Barclays stock took a bit of dive today as investors mulled over whether hedge fund manager and Wall Street veteran James ‘Jes’ Staley is about to take the top job at the bank.
Barclays will still not comment on Staley’s allegedly imminent appointment but that did nothing to stop the stock falling by nearly 4%. It is now around 2.6% lower at the time of writing this post:
Investors are unsure about the direction Barclays is moving in after a variety of reports, including those from the Wall Street Journal and the Financial Times, that Staley is going to become CEO pending regulator approval.
“I think it’s the conflicting message that Barclays is giving investors,” said Mike van Dulken, head of research at Accendo Markets to Business Insider.
“In 2012, they ousted Bob Diamond because of all the turmoil and he was very pro-investment banking. He was the man who made BarCap (Barclays Capital, the investment banking arm). They brought in Jenkins to ensure more stability and to minimise risk-taking.
“But Staley is very much from the same kind of stable as Diamond. He has the same experience. He’s a hedge fund guy and this shows he has a distinct lack of retail experience. While investment banking is more profitable, and you’d think investors would cheer over the implications of more profit, it does provide more risk for the bank if there is another financial crisis.”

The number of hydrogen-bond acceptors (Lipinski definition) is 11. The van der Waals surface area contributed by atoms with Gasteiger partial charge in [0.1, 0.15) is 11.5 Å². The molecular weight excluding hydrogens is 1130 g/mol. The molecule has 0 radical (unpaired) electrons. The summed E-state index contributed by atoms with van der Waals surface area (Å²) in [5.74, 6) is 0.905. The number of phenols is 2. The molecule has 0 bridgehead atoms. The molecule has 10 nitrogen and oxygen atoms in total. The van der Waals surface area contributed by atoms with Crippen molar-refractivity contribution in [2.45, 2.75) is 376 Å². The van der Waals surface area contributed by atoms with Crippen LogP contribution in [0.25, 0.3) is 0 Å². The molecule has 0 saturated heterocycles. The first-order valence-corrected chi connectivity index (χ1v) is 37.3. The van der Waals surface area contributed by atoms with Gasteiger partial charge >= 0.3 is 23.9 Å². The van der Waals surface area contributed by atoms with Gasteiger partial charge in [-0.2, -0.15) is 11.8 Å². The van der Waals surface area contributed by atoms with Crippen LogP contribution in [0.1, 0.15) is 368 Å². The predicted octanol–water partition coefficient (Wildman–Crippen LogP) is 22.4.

Staley is the opposite of ousted CEO Antony Jenkins. He’s a hedge fund manager at US-based BlueMountain Capital. Two years before that he was the CEO of JPMorgan’s investment banking and asset-management unit.
He oversaw the bank’s “expansion in to alternative investments” and earned huge sums even during the credit crisis, when his bank had to use some of the US government’s temporary bailout funds.
Jenkins was known as the “Mr. Nice” of banking with a background in retail banking.
Staley’s more like the American rock star in the City — Bob Diamond — and it’s freaking some people out because it looks like a rumoured merger between Barclays and another European investment bank could be more plausible.
But some other analysts say that while the Barclays stock is down more than other banking shares, investors need to realise that the whole sector is down overall.
“Barclays’ stock may be over 1% lower than the other banking shares but I’d be wary of pinning the entire fall today on Staley,” Tony Cross, market analyst at Trustnet Direct, told Business Insider.
“Emerging market slowdown is a big concern for the banks, especially Standard Chartered which is down by 2.5%, so this could be adding further pressure to shares.”
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